Although she had much of the party’s leadership behind her, Democrat Patricia Sigman has battled for months to win the faith and confidence of Senate District 9 Democratic voters, and on Tuesday that paid off.
Sigman won the SD 9 Democratic primary against four opponents who had struggled to turn their own constituencies and grassroots supporters into large enough coalitions to overcome her well-funded, professionally run campaign. They also received some support in recent weeks from a mysterious dark-money PAC that spent $163,000 on ads attacking Sigman.
Sigman, a labor and employment lawyer from Longwood, won easily anyway.
“From day one, our campaign to unite for change has been about putting people first, not the powerful. For too long, decisions affecting working families in our state have been dictated by Tallahassee Republicans beholden to the special interests and insiders who fund their campaigns. That changes now,” Sigman said in a written statement released Tuesday night.
“Once I defeat Jason Brodeur this fall, we’re going to expand quality, affordable healthcare to every Floridian, fully fund our public schools, and focus on solutions that help workers as we recover from the pandemic, not the wealthiest and largest corporations. I’ve spent my career fighting for the people of Central Florida and I cannot wait to bring that fight to the Florida Senate!”
Senate Democratic Leader Designate Gary Farmer celebrated the win with a statement congratulating Sigman and other party-backed Democrats who won their primary races Tuesday night.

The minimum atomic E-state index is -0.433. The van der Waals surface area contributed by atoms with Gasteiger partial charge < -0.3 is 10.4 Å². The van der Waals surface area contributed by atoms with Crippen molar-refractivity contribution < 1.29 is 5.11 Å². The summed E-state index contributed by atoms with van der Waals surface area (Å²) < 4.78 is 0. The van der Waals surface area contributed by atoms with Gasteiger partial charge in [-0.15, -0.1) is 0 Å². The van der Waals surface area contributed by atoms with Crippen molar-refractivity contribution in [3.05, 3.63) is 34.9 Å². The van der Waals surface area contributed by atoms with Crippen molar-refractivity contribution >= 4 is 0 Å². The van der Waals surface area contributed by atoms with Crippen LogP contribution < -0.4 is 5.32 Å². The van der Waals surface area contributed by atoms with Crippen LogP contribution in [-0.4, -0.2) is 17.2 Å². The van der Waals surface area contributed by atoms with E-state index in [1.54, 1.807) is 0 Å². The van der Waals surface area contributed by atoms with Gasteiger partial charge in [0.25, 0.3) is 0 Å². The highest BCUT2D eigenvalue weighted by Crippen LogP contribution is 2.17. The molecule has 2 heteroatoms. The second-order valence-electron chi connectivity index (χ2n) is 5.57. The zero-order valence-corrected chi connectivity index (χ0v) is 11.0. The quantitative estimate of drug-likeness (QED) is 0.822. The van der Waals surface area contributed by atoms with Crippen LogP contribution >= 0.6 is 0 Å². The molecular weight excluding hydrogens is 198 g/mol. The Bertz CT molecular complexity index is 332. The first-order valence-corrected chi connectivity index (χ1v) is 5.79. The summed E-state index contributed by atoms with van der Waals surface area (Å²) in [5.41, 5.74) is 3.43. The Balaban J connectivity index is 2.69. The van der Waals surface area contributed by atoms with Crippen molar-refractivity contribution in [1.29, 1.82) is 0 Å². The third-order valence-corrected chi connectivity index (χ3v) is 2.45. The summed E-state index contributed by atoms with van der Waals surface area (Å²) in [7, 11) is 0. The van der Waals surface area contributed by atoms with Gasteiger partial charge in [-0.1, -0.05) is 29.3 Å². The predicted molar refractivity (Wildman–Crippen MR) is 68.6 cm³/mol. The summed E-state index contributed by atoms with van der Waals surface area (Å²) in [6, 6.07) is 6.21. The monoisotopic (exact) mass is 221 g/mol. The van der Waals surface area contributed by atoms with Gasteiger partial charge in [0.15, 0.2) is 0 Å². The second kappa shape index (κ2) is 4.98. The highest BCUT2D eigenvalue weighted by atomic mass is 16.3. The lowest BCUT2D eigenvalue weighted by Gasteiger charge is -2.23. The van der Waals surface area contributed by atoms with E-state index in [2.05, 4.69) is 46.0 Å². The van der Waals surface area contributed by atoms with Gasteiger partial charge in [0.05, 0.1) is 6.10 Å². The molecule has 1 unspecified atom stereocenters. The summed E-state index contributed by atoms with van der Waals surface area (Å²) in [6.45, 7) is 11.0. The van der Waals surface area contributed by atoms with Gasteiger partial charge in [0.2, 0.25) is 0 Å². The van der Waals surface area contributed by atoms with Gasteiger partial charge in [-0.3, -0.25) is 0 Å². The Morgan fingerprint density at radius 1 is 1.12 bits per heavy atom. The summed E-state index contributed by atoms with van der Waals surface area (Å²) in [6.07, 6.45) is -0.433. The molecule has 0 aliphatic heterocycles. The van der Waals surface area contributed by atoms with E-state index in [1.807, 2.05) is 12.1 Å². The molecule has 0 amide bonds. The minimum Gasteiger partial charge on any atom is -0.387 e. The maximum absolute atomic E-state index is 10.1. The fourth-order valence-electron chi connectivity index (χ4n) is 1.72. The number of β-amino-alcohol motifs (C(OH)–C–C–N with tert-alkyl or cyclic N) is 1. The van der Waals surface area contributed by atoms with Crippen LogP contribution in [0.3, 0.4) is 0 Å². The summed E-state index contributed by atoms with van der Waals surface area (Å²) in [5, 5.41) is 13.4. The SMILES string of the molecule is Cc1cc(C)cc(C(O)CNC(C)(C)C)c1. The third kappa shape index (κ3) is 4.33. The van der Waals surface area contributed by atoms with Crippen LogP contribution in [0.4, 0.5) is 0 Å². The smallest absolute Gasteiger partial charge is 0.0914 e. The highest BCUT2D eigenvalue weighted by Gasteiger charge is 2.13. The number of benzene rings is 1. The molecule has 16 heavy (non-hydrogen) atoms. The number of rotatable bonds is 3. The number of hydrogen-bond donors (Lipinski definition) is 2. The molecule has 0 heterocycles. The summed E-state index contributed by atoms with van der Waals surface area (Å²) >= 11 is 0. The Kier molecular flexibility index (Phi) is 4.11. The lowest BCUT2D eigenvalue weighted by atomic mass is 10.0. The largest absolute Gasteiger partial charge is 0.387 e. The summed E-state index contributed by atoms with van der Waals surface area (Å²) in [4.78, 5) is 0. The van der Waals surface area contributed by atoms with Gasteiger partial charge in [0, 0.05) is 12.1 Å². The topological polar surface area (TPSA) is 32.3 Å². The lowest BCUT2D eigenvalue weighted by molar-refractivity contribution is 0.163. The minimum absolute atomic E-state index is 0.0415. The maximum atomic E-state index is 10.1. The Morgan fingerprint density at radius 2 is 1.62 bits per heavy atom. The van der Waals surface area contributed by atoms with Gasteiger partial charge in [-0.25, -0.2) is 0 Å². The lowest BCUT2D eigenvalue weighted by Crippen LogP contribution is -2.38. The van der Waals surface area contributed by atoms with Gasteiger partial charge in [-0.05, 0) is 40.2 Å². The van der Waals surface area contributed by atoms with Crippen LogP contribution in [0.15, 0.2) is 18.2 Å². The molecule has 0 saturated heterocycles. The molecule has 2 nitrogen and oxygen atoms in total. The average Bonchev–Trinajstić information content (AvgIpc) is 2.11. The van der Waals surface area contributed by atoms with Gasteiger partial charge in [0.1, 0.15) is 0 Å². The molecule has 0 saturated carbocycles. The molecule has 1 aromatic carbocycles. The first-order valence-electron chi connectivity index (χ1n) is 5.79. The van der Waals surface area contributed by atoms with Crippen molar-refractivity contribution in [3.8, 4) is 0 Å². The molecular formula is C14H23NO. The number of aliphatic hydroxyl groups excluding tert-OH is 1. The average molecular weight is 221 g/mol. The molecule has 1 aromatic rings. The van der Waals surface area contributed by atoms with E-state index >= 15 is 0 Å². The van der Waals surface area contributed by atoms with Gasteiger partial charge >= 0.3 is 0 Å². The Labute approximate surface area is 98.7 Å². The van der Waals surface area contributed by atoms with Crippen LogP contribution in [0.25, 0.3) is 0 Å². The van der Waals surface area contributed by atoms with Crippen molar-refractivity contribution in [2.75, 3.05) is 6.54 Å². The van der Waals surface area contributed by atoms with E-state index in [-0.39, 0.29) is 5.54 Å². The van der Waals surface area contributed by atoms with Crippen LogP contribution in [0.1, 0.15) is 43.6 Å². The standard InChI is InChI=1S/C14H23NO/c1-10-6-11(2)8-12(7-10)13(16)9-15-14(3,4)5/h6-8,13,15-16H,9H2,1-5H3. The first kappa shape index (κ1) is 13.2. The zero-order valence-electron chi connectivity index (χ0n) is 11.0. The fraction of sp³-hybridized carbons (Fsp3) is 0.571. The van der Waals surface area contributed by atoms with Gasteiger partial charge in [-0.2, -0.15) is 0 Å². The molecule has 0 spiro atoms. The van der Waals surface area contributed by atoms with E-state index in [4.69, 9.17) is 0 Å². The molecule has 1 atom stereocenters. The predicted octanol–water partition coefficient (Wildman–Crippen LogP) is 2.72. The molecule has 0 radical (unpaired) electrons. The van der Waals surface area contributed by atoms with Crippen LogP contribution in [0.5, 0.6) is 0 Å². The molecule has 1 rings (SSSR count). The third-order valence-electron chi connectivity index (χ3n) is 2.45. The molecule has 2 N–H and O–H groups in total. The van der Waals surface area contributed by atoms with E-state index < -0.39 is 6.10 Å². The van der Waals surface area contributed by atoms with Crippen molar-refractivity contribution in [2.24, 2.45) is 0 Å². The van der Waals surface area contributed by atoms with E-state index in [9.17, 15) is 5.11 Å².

“Patricia Sigman’s career standing up for workers shows that she is the results-oriented leader needed to fully fund our public schools, fix our broken unemployment system, and expand access to healthcare for all Floridians,” he said.
She picked up more than 50% of the vote in Tuesday’s primary in both Seminole and Volusia counties, compared with about 15% for Altamonte Springs lawyer Alexis Carter, about 13% for Oviedo engineer Rick Ashby, Aaron 10% for Altamonte Springs health care worker Guerdy Remy, and less than that for Geneva security consultant H. Alexander Duncan.
That sets up the match that Tallahassee Democrats recruited Sigman for last winter: Her versus Republican former Rep. Jason Brodeur of Sanford.
That likely opens a high-price battle for the open SD 9 Senate seat representing Seminole County and parts of southern Volusia County. It has been in Republican control for decades. But Democrats think it is ripe. The popular incumbent, Republican Sen. David Simmons, is stepping down, and the voter registration base is now close to even between the parties.
Brodeur started running shortly after his last election to the House of Representatives in 2016. He amassed sizable campaign chests and spent many years currying favor with the economic powers in Seminole County as president of the Chamber of Commerce and as a reliable business contact in the Legislature.
Sigman has twice been named Lawyer of the Year for Employment Law by Orlando Magazine and is a frequent lecturer on employment law, including delivering a TEDx speech in Boca Raton, according to her biography posted on her law firm Sigman & Sigman‘s website.